The 2023 Ecosystem Monitoring Fund has a wide focus in an effort to best capture the needs of the community. Proposals in support of new or existing monitoring programs of forested ecosystems in the seven-state FEMC region will be accepted. If you have questions about eligibility or the evaluation process, please contact Elissa Schuett.
Objectives of the Ecosystem Monitoring Fund
The Ecosystem Monitoring Fund will support forest ecosystem monitoring projects in the seven-state FEMC program area. The goal is to provide support for the collection, aggregation, analysis, and utilization of forest ecosystem monitoring information to better understand the current threats, historical trends, and future directions of the forested landscape in the Northeast.
Project Types: A wide range of project types will be considered for funding. As examples of the breadth of activities the FEMC hopes to support, this may include:
- the implementation of new monitoring programs to fill a critical gap in our understanding of forest response to novel stressors,
- upgrading an existing monitoring program to increase comparability with others in the region,
- aggregation of disparate data sets to expand the relevance of existing data,
- continuation and maintenance of existing long-term monitoring sites,
- digitization of key historical data sets to examine historical trends,
- collection of additional monitoring field data to address emerging needs,
- support or improvement of continuously deployed monitoring instrumentation,
- development of geospatial products to explore landscape patterns.
Project Focus: Projects may include any monitoring efforts related to forest ecosystem function, structure, and health. This may include forest vegetation, ecosystem services, invasive species, wildlife, water, soil, weather and climate, or air quality. Proposals for monitoring programs outside of these topics and activity types are welcome as long as there is a clear connection made to forest ecosystems in the Northeast.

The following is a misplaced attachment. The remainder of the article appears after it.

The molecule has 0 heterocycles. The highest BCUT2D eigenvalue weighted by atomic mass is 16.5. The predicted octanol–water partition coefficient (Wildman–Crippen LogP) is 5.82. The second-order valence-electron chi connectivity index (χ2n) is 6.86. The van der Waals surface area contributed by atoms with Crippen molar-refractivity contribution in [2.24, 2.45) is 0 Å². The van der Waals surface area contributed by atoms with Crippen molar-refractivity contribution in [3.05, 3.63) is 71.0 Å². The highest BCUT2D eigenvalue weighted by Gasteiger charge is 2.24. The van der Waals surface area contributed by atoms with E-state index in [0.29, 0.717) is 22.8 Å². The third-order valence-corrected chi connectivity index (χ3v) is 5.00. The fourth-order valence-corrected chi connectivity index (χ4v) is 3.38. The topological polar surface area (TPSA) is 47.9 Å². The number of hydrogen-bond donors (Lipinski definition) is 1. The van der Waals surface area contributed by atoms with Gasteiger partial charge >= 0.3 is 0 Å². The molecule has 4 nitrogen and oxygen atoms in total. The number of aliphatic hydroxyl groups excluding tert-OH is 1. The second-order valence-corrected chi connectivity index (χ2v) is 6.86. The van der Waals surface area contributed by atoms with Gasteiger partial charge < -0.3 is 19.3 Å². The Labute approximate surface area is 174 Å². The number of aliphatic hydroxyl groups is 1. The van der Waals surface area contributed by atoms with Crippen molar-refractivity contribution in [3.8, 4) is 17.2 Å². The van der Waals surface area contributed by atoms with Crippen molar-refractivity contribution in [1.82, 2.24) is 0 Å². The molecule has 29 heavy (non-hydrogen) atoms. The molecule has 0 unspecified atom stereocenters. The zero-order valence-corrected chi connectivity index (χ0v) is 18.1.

Project Duration: Projects can be funded for up to one year, with all activities and reports completed by August 2024.
Fund Priorities: FEMC’s recent work generally focuses on the following themes:
- Forest Pests and Disturbance Regimes
- Forest Inventory and Relationship to Carbon and Management
- Climate Change Impacts on Forested Ecosystems
- Forest Regeneration
- Recreation and Forest Health
- Forest Ecosystem Data Rescue and Preservation
- Forest-Water and Forest-Wildlife Intersections
FEMC’s guiding committees have identified several priority topics of interest within these themes that would benefit from increased or improved monitoring. These priorities are not exhaustive – but meant to guide selection of successful proposals to fund.
- Carbon storage: improve the understanding of the impacts of invasive pests, assessment by forest type, or how timber management may play a role in carbon sequestration.
- Urban and community forestry: Define issues of forests in urban settings and consider what monitoring urban woodlands looks like. This may also include questions about increased development, land use change, and forest fragmentation.
- Invasive pest monitoring: including monitoring hemlock wooly adelgid, emerald ash borer, balsam wooly adelgid, spotted lanternfly, and others that may be emerging threats to the region.
- Forest regeneration capacity: identify thresholds for adequate regeneration by forest type or understand factors that result in a lack of regeneration.
- Deer browse: identify trends in browse impact and how browse affects the diversity of forests and plant communities.
- Invasive plants: monitor and map distribution to help inform where they are located and where they will spread.
- Old growth forests: standardize characterization of old growth and quantify the amount that exists.
- Hydrology: exploring forest-water connections and ecosystem services
Priority ranking will be given to projects that:
- Address one of the above topics and/or themes
- Align closely with the strategic mission and objectives of the FEMC and current issue priorities identified by the FEMC network (detailed in the FEMC workplan)
- Expand on existing forest ecosystem monitoring efforts (spatially, temporally, or informationally), including current or past FEMC projects
- Have potential for impact across the larger FEMC stakeholder region
- Have the potential for ongoing support, and long-term viability
Funding Availability: A total of $100,000 is available in funding to support projects of up to $25,000 for up to one year, beginning in 2023. The University of Vermont is the direct sponsor of this award with funds federally sourced from the U.S. Forest Service. A 1:1 match of non-federal funds is required. We anticipate funding 4-6 projects.
|March 24, 2023
|April 21, 2023
|May 1, 2023
|August 1, 2024
Proposals will be accepted from personnel from universities, non-profit, state, tribal, or private organizations located in one of the FEMC member states: Connecticut, Maine, Massachusetts, New Hampshire, New York, Rhode Island, or Vermont. Investigators from other states can be included as co-author on the proposal but cannot lead the project. Monitoring must be conducted primarily within one of the seven listed states. Monitoring conducted outside of these states with matching funds can be included.